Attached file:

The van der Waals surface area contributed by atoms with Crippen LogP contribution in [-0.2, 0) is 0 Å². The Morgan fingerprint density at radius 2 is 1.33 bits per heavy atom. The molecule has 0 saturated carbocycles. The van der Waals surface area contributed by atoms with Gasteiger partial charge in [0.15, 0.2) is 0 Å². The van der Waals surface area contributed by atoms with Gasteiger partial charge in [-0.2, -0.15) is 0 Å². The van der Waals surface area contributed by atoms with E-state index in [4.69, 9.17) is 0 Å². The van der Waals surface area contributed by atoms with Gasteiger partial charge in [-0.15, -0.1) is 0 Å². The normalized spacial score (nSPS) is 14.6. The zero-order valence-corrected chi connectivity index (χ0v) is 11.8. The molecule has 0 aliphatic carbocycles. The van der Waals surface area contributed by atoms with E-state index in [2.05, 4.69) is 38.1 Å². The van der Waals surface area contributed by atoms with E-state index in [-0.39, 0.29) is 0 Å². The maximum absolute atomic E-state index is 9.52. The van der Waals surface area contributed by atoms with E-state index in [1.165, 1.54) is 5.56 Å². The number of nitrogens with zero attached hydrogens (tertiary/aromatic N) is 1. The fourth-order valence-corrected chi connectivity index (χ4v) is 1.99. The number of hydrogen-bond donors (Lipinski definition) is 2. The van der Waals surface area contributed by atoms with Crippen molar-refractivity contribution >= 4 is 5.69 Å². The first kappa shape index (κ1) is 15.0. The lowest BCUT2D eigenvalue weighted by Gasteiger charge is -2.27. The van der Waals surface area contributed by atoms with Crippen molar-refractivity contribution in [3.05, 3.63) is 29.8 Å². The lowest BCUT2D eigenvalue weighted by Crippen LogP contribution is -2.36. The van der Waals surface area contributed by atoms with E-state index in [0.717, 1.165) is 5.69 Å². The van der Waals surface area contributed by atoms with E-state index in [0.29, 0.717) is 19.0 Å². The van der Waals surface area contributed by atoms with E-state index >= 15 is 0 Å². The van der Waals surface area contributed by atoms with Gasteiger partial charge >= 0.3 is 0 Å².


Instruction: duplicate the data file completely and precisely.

The van der Waals surface area contributed by atoms with Crippen LogP contribution in [-0.2, 0) is 0 Å². The Morgan fingerprint density at radius 2 is 1.33 bits per heavy atom. The molecule has 0 saturated carbocycles. The van der Waals surface area contributed by atoms with Gasteiger partial charge in [0.15, 0.2) is 0 Å². The van der Waals surface area contributed by atoms with Gasteiger partial charge in [-0.2, -0.15) is 0 Å². The van der Waals surface area contributed by atoms with E-state index in [4.69, 9.17) is 0 Å². The van der Waals surface area contributed by atoms with Gasteiger partial charge in [-0.15, -0.1) is 0 Å². The normalized spacial score (nSPS) is 14.6. The zero-order valence-corrected chi connectivity index (χ0v) is 11.8. The molecule has 0 aliphatic carbocycles. The van der Waals surface area contributed by atoms with E-state index in [2.05, 4.69) is 38.1 Å². The van der Waals surface area contributed by atoms with E-state index in [-0.39, 0.29) is 0 Å². The maximum absolute atomic E-state index is 9.52. The van der Waals surface area contributed by atoms with E-state index in [1.165, 1.54) is 5.56 Å². The number of nitrogens with zero attached hydrogens (tertiary/aromatic N) is 1. The fourth-order valence-corrected chi connectivity index (χ4v) is 1.99. The number of hydrogen-bond donors (Lipinski definition) is 2. The van der Waals surface area contributed by atoms with Crippen molar-refractivity contribution >= 4 is 5.69 Å². The first kappa shape index (κ1) is 15.0. The lowest BCUT2D eigenvalue weighted by Gasteiger charge is -2.27. The van der Waals surface area contributed by atoms with Crippen molar-refractivity contribution in [3.05, 3.63) is 29.8 Å². The lowest BCUT2D eigenvalue weighted by Crippen LogP contribution is -2.36. The van der Waals surface area contributed by atoms with E-state index in [0.717, 1.165) is 5.69 Å². The van der Waals surface area contributed by atoms with E-state index in [0.29, 0.717) is 19.0 Å². The van der Waals surface area contributed by atoms with E-state index >= 15 is 0 Å². The van der Waals surface area contributed by atoms with Gasteiger partial charge >= 0.3 is 0 Å².